Public Service Announcement 8 of 2015: The Mysteries of Laura, Extant, Wolf Hall, Cucumber

More juggling-single-mother this week with the debut of NBC’s The Mysteries of Laura, a comedy/drama about homicide detective Laura Diamond, who has twin sons and is in the middle of divorcing her husband, who is also her boss. You can see the possibilities for comedy/drama piling up right there. Laura is played by Debra Messing, whose sitcom Will and Grace will be more than a footnote when the history of the struggle for gay rights is written; and the show is exec produced by, among others, Greg Berlanti (Dawson’s, Eli Stone, The Flash, Brothers and Sisters) and “McG” (Chuck, Nikita). I won’t be watching – Murder in the First got in there to fill the single mom/murder cop gap in my life – but I just have a feeling that this is a little bit better than the hostile critical response in America would suggest: viewing figures have held up well enough, to the point where renewal is at least a possibility, and Messing is an engaging screen presence (Tuesday 20 January, 9pm, 5 USA).

If sci-fi’s your thing, and it generally isn’t mine, NBC’s Extant makes its way to UK TV screens the same night.(Although it’s already been on Amazon.) Halle Berry stars as an astronaut who returns home pregnant after 13 months on a solo mission. But… how? And she’s married to Dr Luka Kovač off of ER, Goran Visnjic himself. As well as Berry and Visnjic the cast includes Hallie from The Newsroom (Grace Gummer) and Renee Walker from 24 (Annie Wersching, who deserves a regular gig). And the whole thing is co-produced by Steven Spielberg’s Amblin Entertainment, with Spielberg exec producing. It’s a nice compact 13 episodes and has a second-season renewal in the bag, so it’s worth getting invested if you’re interested (Tuesday 20 January, 9pm, Syfy UK).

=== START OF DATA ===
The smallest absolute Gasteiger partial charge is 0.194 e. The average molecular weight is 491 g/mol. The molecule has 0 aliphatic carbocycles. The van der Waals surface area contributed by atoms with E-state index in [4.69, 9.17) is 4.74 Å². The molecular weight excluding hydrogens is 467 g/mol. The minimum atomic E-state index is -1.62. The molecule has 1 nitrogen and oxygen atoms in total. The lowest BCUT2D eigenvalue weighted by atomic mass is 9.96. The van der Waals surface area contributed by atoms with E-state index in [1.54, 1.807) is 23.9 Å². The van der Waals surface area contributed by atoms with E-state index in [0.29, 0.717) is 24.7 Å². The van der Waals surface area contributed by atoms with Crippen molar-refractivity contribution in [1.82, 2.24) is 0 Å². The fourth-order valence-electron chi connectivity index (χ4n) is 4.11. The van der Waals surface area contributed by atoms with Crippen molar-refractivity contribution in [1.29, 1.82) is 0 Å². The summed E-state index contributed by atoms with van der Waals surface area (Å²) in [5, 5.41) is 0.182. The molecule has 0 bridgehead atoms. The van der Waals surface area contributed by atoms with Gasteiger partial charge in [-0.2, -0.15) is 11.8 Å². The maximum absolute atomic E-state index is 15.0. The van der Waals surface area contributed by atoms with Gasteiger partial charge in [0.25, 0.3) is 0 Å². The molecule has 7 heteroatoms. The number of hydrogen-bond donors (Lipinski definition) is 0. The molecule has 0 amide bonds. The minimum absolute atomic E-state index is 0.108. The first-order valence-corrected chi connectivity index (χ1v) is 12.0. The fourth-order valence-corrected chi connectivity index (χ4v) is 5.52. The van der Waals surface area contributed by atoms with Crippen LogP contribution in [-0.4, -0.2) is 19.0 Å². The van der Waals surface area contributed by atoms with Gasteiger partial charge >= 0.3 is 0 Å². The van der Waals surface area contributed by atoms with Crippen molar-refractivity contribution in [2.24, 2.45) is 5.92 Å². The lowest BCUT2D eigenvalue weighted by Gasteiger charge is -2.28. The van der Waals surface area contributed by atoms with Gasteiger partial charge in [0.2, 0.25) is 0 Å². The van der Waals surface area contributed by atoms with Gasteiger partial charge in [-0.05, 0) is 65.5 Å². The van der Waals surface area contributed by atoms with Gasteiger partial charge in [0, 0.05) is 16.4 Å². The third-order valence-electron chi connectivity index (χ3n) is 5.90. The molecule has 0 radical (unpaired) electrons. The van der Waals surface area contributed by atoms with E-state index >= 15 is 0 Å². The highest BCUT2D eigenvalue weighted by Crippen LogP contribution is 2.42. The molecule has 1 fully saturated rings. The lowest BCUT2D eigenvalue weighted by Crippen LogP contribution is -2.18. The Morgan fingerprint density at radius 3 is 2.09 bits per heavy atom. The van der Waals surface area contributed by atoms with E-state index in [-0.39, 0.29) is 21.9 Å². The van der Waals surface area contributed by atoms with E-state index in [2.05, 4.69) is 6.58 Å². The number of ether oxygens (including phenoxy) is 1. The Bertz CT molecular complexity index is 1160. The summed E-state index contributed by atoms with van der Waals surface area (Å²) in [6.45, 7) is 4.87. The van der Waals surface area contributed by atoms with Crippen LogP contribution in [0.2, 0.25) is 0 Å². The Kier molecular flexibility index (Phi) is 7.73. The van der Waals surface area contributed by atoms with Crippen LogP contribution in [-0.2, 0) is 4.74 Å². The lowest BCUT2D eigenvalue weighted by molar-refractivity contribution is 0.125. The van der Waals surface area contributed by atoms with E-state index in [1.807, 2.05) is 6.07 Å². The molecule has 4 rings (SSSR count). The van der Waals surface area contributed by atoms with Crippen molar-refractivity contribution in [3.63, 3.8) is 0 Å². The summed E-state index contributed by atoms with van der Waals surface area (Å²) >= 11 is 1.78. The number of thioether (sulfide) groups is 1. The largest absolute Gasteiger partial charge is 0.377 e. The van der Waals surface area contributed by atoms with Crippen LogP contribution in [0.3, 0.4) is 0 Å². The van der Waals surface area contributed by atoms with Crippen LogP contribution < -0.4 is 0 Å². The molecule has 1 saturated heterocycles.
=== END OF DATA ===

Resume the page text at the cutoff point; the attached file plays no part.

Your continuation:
On the home-grown side of the house this week, we have Wolf Hall, based on Hilary Mantel’s celebrated novel, which squats threateningly on my book shelves, all 700 or so unopened pages of it. (Yes, I know. I might be the only person nostalgic for the days when Mantel used to produce dazzling, sour, challenging fiction of a readable length. Eight Months on Ghazzah Street. Beyond Black. Fludd. A Change Of Climate. Those were books.) Mantel has endorsed the adaptation, and the cast includes Damian Lewis, Mark Rylance, Mark Gatiss, Jonathan Pryce, and Joanne Whalley, among others. CJ, who heads our historical drama department, will be reviewing the first episode at least (Wednesday 21 January, 9pm, BBC Two).

Finally, Russell T Davies’s latest project Cucumber gets under way this week, about middle-aged gay life in Manchester. It will run in tandem with Banana, about younger characters in the same fictional world, and Tofu, an online accompaniment. The ambition at least is to be applauded, whether or not the drama lives up to expectations (all on Thursday 21 January: Cucumber 9pm Channel 4; Banana 10pm E4; Tofu 10.30pm 4OD).

And coming soon: Mr Selfridge, The Good Wife, and Fortitude, among others.


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